Belfast Telegraph

House of horrors a grim warning that appearances can be very deceptive

By Suzanne Breen

This isn't how we imagine evil. An ordinary looking man in an ordinary house in an ordinary street.

There is nothing that marks out Keith Baker as sinister.

No facial or other features which convey the wickedness in his heart.

Indeed, he looks like a pleasant, friendly man.

You could see yourself having a pint and a bit of craic with him down the pub.

He seems the type of guy you would wish for as a neighbour.

And Drumellan Mews looks no different from thousands of other streets dotted around Ireland and Britain.

The Bakers' home appeared much the same as all the rest.

No clues gave away the house of horrors that lay behind the front door.

I struggle to read what Baker did to the mentally disabled woman he imprisoned there as a sex slave for eight years.

Every report contains a new detail that breaks your heart all over again.

This was the most vulnerable of victims.

She was 45 years old but she acted like a 12-year-old, a witness said.

She was terrified of Baker but he gave her Quality Street sweets when she was "good".

She told detectives that her favourite was "the purple one".

When police found her, she weighed only six stone.

To the outside world, she had been invisible.

She didn't appear on the electoral register and hadn't seen a doctor or dentist since her abduction.

She had only one tooth left in her mouth.

Baker repeatedly raped her and filmed the abuse taking place.

The room in which she spent almost 3,000 days and nights had no light bulb, curtains or bedclothes.

There wasn't even a sheet covering the filthy, stained mattress.

For all that time, she never breathed fresh air, felt the sun on her skin, or even stretched her legs outside.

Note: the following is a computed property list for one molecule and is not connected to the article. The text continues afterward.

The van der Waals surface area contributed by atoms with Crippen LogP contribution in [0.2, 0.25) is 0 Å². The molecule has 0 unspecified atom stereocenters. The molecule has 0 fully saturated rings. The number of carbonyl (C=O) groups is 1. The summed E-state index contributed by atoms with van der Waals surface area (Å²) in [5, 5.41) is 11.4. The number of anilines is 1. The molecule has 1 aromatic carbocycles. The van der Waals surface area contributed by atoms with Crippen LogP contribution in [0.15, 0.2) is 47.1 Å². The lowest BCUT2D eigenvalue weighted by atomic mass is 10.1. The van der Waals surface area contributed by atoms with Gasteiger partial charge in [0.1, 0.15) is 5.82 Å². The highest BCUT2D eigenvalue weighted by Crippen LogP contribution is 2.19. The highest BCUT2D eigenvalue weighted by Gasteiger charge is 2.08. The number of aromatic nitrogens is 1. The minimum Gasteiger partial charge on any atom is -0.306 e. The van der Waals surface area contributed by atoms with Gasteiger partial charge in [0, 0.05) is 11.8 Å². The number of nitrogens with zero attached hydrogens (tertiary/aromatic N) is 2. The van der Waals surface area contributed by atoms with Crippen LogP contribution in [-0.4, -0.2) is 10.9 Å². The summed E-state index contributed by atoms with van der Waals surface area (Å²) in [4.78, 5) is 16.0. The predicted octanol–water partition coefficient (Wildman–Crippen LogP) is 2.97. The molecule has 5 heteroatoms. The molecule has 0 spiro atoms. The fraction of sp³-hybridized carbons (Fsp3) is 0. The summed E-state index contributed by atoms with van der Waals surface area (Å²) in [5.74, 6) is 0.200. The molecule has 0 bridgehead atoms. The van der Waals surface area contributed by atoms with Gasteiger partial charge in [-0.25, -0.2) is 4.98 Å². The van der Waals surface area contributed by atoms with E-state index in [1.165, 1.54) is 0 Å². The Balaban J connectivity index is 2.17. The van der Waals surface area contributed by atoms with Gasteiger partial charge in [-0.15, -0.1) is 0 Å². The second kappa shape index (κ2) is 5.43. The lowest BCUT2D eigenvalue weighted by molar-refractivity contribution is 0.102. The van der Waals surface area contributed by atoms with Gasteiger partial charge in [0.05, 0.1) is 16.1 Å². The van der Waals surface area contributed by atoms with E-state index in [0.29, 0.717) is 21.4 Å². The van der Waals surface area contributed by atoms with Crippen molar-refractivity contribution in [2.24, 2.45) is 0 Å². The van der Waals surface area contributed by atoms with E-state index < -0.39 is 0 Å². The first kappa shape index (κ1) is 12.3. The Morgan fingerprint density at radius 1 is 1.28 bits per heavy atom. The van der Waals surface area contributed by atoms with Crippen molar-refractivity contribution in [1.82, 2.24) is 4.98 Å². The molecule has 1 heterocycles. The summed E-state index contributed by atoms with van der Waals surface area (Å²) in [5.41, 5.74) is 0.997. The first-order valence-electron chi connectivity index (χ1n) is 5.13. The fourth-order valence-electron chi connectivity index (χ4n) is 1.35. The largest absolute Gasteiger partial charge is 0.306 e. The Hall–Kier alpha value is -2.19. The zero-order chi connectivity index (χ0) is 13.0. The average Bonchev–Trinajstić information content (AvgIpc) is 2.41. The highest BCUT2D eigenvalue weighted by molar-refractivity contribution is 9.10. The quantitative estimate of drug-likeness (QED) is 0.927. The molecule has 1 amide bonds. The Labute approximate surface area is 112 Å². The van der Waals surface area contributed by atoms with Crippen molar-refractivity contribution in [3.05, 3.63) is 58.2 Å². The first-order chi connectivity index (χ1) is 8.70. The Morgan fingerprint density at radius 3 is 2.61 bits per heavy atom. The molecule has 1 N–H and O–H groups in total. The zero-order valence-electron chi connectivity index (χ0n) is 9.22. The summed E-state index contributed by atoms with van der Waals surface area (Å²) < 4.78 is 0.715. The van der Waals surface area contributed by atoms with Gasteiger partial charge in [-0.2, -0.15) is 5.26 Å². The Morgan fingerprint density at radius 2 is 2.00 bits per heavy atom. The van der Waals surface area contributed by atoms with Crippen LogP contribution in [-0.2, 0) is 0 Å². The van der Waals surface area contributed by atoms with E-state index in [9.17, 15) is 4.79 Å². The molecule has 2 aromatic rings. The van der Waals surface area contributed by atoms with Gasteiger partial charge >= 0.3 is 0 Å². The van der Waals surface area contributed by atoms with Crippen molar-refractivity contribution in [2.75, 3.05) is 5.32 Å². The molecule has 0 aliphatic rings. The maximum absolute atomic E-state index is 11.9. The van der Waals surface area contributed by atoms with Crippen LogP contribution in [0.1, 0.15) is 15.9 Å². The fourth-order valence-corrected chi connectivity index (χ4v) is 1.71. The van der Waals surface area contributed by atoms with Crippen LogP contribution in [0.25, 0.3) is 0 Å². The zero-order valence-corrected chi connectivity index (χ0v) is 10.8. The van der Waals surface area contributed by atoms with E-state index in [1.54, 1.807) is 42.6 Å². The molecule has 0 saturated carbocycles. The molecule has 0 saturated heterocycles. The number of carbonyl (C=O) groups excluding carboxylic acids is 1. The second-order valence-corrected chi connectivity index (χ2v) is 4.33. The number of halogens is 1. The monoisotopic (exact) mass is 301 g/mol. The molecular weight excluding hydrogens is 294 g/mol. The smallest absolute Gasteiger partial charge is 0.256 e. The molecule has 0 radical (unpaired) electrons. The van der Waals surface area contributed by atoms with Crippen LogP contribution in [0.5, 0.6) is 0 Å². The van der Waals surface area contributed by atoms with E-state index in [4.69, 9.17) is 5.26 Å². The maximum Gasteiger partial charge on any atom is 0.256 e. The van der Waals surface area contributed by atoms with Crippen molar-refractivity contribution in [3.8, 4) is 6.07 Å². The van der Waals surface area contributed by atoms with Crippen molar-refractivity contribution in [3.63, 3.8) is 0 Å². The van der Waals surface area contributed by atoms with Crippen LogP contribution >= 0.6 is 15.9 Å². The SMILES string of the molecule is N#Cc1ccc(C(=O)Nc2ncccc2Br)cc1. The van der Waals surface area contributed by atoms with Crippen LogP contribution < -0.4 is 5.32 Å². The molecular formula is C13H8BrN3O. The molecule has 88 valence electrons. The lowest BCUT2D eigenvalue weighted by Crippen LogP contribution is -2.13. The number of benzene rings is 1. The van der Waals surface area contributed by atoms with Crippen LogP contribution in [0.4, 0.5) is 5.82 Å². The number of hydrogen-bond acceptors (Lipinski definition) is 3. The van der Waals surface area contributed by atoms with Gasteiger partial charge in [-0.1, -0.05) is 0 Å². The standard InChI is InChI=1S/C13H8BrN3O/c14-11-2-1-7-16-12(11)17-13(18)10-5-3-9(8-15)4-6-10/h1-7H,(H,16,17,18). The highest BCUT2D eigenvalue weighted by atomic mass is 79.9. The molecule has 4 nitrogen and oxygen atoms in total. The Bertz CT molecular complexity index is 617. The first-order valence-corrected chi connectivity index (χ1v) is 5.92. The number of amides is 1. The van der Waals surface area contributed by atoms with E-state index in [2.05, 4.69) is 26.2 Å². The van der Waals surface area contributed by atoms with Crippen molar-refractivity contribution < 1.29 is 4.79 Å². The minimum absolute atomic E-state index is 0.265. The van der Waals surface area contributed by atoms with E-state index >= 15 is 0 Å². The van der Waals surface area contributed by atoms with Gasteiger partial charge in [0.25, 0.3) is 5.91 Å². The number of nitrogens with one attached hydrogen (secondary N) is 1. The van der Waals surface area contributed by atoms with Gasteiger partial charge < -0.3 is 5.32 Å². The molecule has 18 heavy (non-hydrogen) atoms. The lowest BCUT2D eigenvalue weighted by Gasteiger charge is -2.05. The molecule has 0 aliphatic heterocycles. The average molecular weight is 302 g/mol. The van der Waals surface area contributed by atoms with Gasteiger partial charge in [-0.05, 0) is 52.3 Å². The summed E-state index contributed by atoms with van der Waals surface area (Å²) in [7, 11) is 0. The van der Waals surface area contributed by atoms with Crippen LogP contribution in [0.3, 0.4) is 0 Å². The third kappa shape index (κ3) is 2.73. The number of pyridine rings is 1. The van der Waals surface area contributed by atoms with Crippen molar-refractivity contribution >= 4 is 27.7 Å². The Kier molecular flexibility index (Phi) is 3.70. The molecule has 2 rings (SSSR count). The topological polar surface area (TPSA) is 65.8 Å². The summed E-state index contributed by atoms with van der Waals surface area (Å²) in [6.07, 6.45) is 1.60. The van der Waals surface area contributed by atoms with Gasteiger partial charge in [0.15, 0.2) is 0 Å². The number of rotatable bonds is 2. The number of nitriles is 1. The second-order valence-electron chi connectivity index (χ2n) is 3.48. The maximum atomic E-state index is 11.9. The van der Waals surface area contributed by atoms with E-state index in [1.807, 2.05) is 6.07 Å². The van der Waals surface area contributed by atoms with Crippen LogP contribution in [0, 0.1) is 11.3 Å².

Dogs in animal shelters enjoy a far more comfortable existence.

And this woman, whose name we don't even know, once had people who loved her.

She had a husband in England who reported her missing many years ago.

We've read of countless similar cases in the United States. Ariel Castro held three young women captive at his home in Ohio. Maybe we previously sought comfort in the fact that this was largely an American phenomenon.

But now we know that such monsters and their houses of horror can be found on our own doorsteps here in Northern Ireland too.

There will be families of missing women all over the country reading about Keith Baker's crimes in a state of absolute panic.

They will be wondering if the daughters and sisters who disappeared without trace months or years ago are being held against their will by a depraved beast in some similar hellhole.

And let us remember that while it was a woman who was the victim, it was another woman who bravely blew the whistle to the authorities, exposing the evil empire Baker presided over.

The eight children he had with two women lived in the house.

They will have been massively scarred by the circumstances of their existence.

The story may be over for us, but for the mentally disabled woman now freed from captivity, the torture will continue.

No matter what help and counselling is made available, nobody can ever recover from a nightmare like this.

While I have no criticism to make of the 15-year jail sentence Baker received yesterday, my own preference would be for him to face not a lengthy stretch in prison, but a firing squad.

This grotesque tale should be a wake-up call to us that all is often not what it seems.

To the outside world, Keith Baker was an upstanding citizen.

He had been in the Salvation Army.

Evil can come wearing the most convincing clothes.

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